Monday, November 2, 2009

Why is Oka the only Canadian cheese you can find in New York?

Canadian cheese doesn’t carry the same connotations as American Cheese – all Kraft Singles and curds in a can – so why don’t we see more of it around the world… As usual my response is: Cheese Politics!

“Quebec cheese is a hundred years ahead of us,” Cole Snell told me when talking about all the Quebecois cheeses offered at his store in Toronto. As proven recently in the 2009 World Cheese Awards, where a Canuck cheese took the top prize, Quebecois cheese is ready for the world stage. Still it is impossible to get the winning Le Cendrillon in the US or even cheeses that are more familiar in Canada like Le Baluchon or its mature cousin Reserve La Perade, or Fellowship or Grey Owl, or even the cryopacked-but-amazing Cows Cheddar.

Quebecois politics may have something to do with why good Canadian cheese can’t be sold to foreign markets. Also, there is the Canadian federal system that protects small local producers, but creates huge obstacles for small dairies to obtain federal permits to sell across provinces. This risks only helping big agri-business and food conglomerates with the resources to lobby parliament.

The transfer of knowledge from Quebecois cheesemakers to other farmers in the rest of Canada has been slow. A persistent perception that English-speaking Canadians only eat cheddar has hindered joint ventures that would train cheesemakers in British Columbia, Ontario or PEI. So most of the cheeses produced in the English-speaking provinces have developed by people who have gone “back to the farm,” much like in the US.

The US still limits imports of Canadian cheddar to protect American producers (mainly conglomerates producing block commercial cheddar). Many of the regulations in place are left-over from policies adopted by the government of the thirteen American colonies against the royalist Canadians who sided with England during the war for independence. Other regulations involve the inconsistent 60-day rule applying to raw milk cheeses, that bans the entrance of much amazing unpasteurized cheese from Canada.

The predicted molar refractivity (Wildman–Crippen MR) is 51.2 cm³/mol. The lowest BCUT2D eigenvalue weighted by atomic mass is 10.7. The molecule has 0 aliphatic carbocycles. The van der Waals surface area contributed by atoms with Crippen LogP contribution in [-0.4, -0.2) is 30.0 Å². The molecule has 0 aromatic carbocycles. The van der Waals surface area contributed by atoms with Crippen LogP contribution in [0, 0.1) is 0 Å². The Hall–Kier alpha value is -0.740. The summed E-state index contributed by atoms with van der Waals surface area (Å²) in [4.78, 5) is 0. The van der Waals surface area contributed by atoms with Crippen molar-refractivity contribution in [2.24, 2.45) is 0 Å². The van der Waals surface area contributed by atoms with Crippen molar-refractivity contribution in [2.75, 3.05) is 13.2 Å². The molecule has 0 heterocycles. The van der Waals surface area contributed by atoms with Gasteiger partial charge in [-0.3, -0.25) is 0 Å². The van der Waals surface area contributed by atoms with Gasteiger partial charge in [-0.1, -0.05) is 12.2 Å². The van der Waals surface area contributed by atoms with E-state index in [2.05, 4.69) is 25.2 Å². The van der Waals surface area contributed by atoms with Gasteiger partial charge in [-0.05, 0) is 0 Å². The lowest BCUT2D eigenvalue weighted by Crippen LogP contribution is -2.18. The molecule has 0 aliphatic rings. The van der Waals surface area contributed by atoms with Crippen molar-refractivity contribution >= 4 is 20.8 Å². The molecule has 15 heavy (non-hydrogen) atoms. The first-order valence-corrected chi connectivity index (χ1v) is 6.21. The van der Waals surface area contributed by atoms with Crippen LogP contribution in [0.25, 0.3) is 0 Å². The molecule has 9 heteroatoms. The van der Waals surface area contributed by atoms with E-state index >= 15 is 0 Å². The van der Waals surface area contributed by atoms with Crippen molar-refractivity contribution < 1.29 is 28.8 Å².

If this weren’t enough, the Canadian government has been slow at supporting its own producers (artisanal, but also some farmstead) to get them off the ground and move into export. I know we are not meant to have some food products outside of our regions, following slow food principles, but when you think about it, Toronto is closer to New York, Quebec closer to Boston and Vancouver closer to Seattle, than many points within the States. “Think local, think Canadian” was my motto when I was beginning to develop a market for Canadian cheeses in New York.

While that project is on hold, now I just hope someone starts bringing these amazing cheeses from north of the border. Intermittently, Canadian cheeses can be found at Artisanal in New York. Their affineur Denis Cottin is from Quebec and manages to bring some interesting wheels. But if you have the chance to travel north, make sure to try one of the amazing Canadian cheeses made with raw milk.

BTW – if you are into the slow movement, Mr. Woody Tasch, author of Inquiries into the Nature of Slow Money: Investing as if Food, Farms, and Fertility Mattered will be giving a talk at Murray’s cheese on Friday at 6:30 PM. For info contact: Taylor Cocalis at

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